1757 - British operations in the Mediterranean
The campaign took place from March to May 1757
In the Mediterranean, rear-admiral Charles Saunders had been left in command after the return to Great Britain of sir Edward Hawke on December 3 1756.
At the end of March 1757, Saunders heard that 4 ships of the line and 1 frigate, under M. du Revest, had quitted Toulon.
On April 5, at 5:00 PM, Saunders sighted the French squadron and, being to leeward, formed his line. At sunset the French did the same, and began to fire at very long range. The British chased, and gained so much on them that the Guernsey and Princess Louisa were able to engage but in the night the French got away. The French squadron successfully passed the strait of Gibraltar and, towards the beginning of June, reinforced Louisbourg threatened by a British expedition.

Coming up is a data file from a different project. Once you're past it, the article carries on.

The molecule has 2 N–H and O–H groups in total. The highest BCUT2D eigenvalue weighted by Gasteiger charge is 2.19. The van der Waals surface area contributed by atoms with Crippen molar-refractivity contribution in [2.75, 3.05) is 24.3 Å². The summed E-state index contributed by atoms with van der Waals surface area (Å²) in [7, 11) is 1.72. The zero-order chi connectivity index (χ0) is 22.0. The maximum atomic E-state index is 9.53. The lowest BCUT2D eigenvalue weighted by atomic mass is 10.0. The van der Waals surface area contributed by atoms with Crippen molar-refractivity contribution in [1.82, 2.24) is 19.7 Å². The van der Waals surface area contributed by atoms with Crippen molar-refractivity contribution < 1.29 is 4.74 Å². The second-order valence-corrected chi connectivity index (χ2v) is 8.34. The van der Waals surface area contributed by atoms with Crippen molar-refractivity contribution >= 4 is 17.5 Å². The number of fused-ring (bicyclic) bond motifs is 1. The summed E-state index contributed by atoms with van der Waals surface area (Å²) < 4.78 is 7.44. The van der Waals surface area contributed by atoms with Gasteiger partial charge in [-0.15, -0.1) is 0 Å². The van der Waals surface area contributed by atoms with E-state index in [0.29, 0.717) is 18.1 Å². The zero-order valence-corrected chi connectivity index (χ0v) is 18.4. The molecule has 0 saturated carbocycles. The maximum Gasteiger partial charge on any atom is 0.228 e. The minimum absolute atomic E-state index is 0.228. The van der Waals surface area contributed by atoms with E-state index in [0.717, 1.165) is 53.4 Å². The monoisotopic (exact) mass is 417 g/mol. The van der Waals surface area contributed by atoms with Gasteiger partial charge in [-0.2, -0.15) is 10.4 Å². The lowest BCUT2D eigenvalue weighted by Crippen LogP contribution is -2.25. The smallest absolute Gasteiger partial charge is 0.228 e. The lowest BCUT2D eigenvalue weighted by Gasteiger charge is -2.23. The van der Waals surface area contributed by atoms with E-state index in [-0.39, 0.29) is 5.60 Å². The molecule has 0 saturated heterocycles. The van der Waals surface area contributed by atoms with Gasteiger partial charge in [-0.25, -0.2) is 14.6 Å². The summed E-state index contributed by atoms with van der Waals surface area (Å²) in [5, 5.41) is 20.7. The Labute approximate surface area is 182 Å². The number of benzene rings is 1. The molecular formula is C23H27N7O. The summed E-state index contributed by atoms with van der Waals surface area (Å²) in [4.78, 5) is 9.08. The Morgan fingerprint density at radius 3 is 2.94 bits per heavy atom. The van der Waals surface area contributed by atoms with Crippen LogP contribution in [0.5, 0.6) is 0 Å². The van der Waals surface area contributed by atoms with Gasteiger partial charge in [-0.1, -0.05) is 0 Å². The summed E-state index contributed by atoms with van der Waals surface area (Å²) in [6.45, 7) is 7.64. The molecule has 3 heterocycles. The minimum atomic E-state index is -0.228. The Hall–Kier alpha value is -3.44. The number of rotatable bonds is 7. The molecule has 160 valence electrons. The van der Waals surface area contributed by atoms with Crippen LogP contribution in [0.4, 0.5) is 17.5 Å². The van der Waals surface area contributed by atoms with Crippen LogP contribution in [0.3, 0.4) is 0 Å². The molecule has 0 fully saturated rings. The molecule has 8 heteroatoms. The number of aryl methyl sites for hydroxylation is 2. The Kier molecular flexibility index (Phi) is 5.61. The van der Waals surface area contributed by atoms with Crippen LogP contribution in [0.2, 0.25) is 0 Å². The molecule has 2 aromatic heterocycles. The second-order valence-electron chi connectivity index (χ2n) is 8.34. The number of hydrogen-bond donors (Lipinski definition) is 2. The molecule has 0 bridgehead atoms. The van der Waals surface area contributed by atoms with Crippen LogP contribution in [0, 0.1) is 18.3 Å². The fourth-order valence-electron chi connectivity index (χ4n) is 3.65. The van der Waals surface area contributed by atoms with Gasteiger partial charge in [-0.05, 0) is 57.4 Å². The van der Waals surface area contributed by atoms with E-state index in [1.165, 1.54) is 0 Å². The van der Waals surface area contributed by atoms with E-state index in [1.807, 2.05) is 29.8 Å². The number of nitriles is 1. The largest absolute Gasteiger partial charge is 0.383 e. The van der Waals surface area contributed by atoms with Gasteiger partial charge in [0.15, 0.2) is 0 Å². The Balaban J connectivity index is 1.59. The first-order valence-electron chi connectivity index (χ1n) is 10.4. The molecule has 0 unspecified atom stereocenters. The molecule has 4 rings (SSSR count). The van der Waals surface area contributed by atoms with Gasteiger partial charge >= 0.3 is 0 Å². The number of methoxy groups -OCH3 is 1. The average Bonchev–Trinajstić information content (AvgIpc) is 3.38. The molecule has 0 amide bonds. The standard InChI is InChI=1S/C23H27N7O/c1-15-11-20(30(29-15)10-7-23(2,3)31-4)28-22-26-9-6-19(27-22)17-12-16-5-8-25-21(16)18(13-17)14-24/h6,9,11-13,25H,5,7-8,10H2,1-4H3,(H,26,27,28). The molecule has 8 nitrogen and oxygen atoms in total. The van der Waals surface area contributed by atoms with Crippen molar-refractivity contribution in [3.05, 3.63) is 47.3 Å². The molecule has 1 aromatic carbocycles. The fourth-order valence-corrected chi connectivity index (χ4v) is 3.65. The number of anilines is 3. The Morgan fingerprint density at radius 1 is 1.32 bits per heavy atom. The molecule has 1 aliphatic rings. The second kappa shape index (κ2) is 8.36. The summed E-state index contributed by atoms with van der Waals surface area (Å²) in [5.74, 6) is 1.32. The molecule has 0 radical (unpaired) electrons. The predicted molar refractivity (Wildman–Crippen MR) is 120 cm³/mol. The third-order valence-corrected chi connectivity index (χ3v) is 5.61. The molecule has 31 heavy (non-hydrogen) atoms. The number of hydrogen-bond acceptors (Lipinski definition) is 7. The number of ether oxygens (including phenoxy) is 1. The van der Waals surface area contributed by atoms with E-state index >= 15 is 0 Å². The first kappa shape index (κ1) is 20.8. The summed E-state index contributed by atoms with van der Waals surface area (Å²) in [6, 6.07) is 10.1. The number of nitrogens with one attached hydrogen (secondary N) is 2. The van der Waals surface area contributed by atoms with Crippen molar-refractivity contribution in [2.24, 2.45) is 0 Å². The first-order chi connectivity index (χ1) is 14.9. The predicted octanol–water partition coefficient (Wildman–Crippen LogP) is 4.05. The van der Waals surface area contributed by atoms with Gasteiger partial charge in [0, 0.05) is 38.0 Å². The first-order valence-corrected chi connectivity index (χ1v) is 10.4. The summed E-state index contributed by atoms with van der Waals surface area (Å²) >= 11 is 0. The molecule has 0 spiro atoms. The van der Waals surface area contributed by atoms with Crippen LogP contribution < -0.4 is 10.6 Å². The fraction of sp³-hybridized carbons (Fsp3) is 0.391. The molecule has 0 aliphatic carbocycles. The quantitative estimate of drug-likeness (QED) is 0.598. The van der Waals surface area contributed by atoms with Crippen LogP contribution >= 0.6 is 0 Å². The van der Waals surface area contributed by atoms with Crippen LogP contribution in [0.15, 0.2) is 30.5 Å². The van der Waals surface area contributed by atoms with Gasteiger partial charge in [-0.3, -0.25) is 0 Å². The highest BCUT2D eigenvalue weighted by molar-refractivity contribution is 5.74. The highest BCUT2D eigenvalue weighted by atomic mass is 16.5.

In May, vice-admiral Henry Osborn arrived with reinforcements and assumed the command. Trade was well protected and many prizes were taken but no further fleet operations of any importance took place on the station during the year.
This article is essentially a compilation of texts from the following books which are now in the public domain:
- Clowes, Wm. Laird, The Royal Navy – A History from the Earliest Time to the Present, Vol. III, Sampson Low, Marston and Company, London: 1898, p. 170